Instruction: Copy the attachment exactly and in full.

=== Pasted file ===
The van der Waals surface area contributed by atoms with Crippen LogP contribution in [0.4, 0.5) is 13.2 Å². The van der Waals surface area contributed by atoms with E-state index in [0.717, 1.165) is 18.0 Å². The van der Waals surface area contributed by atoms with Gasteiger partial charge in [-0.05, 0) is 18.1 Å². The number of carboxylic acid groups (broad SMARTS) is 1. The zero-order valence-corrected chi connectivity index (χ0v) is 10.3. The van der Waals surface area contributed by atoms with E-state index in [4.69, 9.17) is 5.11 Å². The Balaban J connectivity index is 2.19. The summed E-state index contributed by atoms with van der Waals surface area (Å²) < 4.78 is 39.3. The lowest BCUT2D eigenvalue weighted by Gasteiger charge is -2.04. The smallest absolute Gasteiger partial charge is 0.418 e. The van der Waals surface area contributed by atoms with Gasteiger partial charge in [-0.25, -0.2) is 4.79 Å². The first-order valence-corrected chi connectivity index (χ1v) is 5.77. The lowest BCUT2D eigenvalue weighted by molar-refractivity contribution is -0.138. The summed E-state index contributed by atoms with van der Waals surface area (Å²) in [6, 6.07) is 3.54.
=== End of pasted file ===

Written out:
The van der Waals surface area contributed by atoms with Crippen LogP contribution in [0.4, 0.5) is 13.2 Å². The van der Waals surface area contributed by atoms with E-state index in [0.717, 1.165) is 18.0 Å². The van der Waals surface area contributed by atoms with Gasteiger partial charge in [-0.05, 0) is 18.1 Å². The number of carboxylic acid groups (broad SMARTS) is 1. The zero-order valence-corrected chi connectivity index (χ0v) is 10.3. The van der Waals surface area contributed by atoms with E-state index in [4.69, 9.17) is 5.11 Å². The Balaban J connectivity index is 2.19. The summed E-state index contributed by atoms with van der Waals surface area (Å²) < 4.78 is 39.3. The lowest BCUT2D eigenvalue weighted by Gasteiger charge is -2.04. The smallest absolute Gasteiger partial charge is 0.418 e. The van der Waals surface area contributed by atoms with Gasteiger partial charge in [-0.25, -0.2) is 4.79 Å². The first-order valence-corrected chi connectivity index (χ1v) is 5.77. The lowest BCUT2D eigenvalue weighted by molar-refractivity contribution is -0.138. The summed E-state index contributed by atoms with van der Waals surface area (Å²) in [6, 6.07) is 3.54.